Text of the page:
I'd do some things to increase your productivity. Entrepreneur John Rampton gives another good list of ideas here. Then ask for forgiveness instead of permission. Dial back the times you check email and answer your phone after your productivity increases. Then I'd speak in terms of increased productivity and effectiveness, and make the strongest case you can to limit the hours that you're expected to respond. People can email you at three a.m. all they want to, as long as it's OK for you to respond like a healthy, productive worker... mid-morning during the next business day. The amazing Tim Ferriss outlines a masterful description of how to do this in his book The Four Hour Workweek. The subtitle is Escape 9-5, Live Anywhere, and Join the New Rich, so that gives you some idea that his detailed plan can go all out for much more than reducing interruptions.
Clearly limiting work hours in a digital world is an ideal here, far from many people's reality, but it's something our society needs to get a handle on. Want to share your methods for negotiating tech-free times with your supervisor? Unofficial work arounds that give you quality time with less interruptions?
Another way that technology can interrupt work is with computer games. I use a computer a lot for work, and I like to play games too. The same is true of a smart phone -it's both a work tool and for socializing and games. Laptops, tablets, most of our high tech gadgets can be both productivity tool and source of distractions. How do we manage our attention while using them?
One obvious solution is to use separate devices, but this isn't very practical. That's like owning separate cars for work and fun. Possible, maybe, but a luxury many of us can't really budget or justify. Even if we owned two different computers, are we really going to take the space to set them both up? Carry two different phones? Ugh. Well, maybe if the boss wants you to have a phone or laptop and provides it, that could be effective. Mostly because you can turn it off whenever you're off duty (or as much of the time as you've been able to negotiate or quietly achieve).
Instead of redundant devices, a better solution is keep the entertainment as out of sight as you can. On the phone, the apps that are for fun or socializing can be moved away from the screen you always see. On the computer, I put productivity shortcuts on the desktop, conveniently visible. I hide shortcuts for games in folders, or just don't install a shortcut at all. I guarantee we can find our fun and games when it's time. But out of sight really is out of mind, and when I go to work on the computer, I don't think of the games nearly as much as when I used to see the icons all the time. It isn't perfect because some things can be both productivity and socializing/entertainment. Maybe Skype is for the business conference and chatting with out of state family. Also, when I'm tempted to procrastinate (as I was writing this post), I can surely think of the games. What other tips do can you share?
Finally, one last way that we can limit the distractions of technology is to keep it out of the bedroom. There are two reasons for this. First, the bed is for sleep and intimacy, and that's it. Much of anything besides that often causes people to have trouble sleeping because it's even harder to stop thinking. Start checking messages in bed, and it's natural to start worrying about the busy day tomorrow, or regret today's missed opportunities. Watch TV, and commercials or product placement make endless demands on what to buy. A Harvard Medical School study goes further, adding that it may also cause health problems.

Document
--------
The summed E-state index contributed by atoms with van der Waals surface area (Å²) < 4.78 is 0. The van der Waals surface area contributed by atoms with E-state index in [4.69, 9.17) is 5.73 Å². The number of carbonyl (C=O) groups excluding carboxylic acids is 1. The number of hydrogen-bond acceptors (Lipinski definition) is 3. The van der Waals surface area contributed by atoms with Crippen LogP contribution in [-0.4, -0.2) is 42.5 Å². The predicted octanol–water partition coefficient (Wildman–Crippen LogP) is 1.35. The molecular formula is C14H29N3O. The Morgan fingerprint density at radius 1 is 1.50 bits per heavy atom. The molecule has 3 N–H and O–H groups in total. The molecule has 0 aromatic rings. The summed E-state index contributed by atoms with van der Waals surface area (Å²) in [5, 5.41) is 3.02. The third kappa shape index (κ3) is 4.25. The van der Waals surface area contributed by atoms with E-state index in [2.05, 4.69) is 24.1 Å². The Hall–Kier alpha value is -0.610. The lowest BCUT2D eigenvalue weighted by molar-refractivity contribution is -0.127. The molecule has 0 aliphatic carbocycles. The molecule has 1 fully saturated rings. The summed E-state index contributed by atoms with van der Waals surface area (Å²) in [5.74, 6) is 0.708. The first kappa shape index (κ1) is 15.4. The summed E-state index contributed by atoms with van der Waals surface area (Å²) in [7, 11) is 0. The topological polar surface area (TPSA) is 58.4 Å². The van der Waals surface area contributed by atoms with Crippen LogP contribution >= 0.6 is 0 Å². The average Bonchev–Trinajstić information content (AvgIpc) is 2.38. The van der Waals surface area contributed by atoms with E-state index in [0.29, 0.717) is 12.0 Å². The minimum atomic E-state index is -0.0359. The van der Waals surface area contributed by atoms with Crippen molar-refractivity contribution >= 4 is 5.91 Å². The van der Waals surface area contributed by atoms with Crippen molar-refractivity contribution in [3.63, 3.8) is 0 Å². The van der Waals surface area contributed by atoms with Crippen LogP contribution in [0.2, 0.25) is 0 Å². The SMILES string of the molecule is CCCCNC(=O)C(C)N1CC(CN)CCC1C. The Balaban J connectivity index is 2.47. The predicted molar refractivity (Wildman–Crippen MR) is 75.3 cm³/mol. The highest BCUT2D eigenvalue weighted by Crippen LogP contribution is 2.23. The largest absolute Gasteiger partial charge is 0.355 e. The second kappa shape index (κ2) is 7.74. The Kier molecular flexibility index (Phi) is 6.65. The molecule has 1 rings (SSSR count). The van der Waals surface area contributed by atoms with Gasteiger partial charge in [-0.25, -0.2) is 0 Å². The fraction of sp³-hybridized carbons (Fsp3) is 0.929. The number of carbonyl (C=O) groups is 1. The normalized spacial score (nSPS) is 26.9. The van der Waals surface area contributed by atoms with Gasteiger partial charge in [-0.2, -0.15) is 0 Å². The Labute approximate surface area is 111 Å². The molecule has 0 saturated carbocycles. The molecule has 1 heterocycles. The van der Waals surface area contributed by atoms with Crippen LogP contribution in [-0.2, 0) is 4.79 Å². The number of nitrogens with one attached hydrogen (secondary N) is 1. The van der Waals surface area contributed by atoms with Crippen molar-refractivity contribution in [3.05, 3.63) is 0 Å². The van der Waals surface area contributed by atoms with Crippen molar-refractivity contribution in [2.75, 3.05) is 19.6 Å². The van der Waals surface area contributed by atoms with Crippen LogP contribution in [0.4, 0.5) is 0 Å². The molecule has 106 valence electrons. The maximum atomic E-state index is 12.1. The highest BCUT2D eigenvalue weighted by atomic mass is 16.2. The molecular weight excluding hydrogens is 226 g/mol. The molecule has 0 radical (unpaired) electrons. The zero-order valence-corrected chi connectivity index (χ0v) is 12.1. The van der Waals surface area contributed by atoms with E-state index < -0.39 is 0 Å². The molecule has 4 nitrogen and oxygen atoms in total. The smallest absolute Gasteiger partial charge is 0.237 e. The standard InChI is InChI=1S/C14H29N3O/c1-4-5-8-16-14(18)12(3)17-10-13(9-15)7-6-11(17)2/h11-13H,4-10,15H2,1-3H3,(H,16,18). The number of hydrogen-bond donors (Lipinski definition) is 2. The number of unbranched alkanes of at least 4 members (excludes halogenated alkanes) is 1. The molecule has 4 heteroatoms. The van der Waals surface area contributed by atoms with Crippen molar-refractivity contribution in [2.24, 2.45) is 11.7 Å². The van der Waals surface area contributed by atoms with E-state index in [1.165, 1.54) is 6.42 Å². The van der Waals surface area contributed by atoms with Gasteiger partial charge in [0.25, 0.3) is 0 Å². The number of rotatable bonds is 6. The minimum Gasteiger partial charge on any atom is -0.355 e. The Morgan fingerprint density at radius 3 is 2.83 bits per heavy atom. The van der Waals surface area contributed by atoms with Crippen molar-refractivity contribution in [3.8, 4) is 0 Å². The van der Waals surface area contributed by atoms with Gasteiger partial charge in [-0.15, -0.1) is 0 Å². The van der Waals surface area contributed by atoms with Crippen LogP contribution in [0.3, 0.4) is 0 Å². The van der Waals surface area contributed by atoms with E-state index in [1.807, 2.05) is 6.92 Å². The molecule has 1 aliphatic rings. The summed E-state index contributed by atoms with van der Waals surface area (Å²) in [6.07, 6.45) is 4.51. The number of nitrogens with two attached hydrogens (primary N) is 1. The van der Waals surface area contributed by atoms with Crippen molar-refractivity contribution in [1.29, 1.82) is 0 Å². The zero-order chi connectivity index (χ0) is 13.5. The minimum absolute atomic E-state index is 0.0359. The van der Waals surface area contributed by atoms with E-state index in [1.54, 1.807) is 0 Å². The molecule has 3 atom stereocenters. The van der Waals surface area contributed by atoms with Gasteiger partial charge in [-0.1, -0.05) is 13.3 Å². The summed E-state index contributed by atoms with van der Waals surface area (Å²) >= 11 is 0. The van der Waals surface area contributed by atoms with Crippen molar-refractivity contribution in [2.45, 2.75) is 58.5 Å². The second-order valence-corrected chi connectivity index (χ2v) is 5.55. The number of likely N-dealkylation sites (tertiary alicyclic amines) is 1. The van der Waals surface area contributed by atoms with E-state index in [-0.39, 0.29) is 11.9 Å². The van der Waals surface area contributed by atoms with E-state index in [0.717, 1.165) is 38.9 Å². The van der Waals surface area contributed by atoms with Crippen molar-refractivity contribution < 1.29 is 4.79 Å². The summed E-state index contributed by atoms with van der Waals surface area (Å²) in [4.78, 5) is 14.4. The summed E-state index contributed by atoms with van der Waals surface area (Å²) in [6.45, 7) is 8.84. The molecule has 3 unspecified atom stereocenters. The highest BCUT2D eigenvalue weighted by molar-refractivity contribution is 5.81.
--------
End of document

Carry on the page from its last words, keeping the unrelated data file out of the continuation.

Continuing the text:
Secondly, the bright blue light of the screens makes us alert. It's biological. That kind of light happens in good sunlight, and we're wired to be alert during the daytime. Daytime makes prime hunting, gathering, and predator-evasion times. These are circadian rhythms. There are some cool workarounds for this that dim screens and change the mix of light. But still, people can sleep better if they limit their tech use for awhile before bedtime, and keep it out of the bedroom as much as possible.
In conclusion, that covers most of the ways I can think of that we can manage our attention by minimizing the distractions from technology. Well-designed, well-used technology makes life so much better, and I don't want to do without it. But people have limited attention. We've looked at reducing interruptions, putting entertainment out of sight so it distracts us less, and mostly keeping distracting technology out of the bedroom and for awhile before sleeping. What have I missed? What other tech distracts you? What can you do about it?
Allcott, Graham. Productivity Ninja: Worry Less, Achieve More, and Love What You Do. London:
Icon Books, 2014.
Bradberry, Travis. “Why Smart People Don't Multitask.” Entrepreneur. 7 Feb. 2017.
Ferriss, Timothy. The 4-Hour Workweek: Escape 9-5, Live Anywhere, and Join the New Rich.
New York: Crown Publishers, 2009.
Hamilton, Jon. “Think You're Multitasking? Think Again.” Morning Edition. 2 Oct. 2008. https://www.npr.org/templates/story/story.php?storyId=95256794
“Light from laptops, TVs, electronics, and energy-efficient light bulbs may harm health, from the
Harvard Health Letter.” Harvard Health Letter. May 2012. https://www.health.harvard.edu/
Rampton, John. “15 Ways to Increase Productivity at Work.” 4 Feb 2015. https://www.inc.com/john-
Gregory Hanks has taught community college for upwards of 17 years. He's helped thousands of students achieve more of their potential, write better, and earn their degrees. In 2017, he left a traditional teaching role to help more people like you get better results, faster.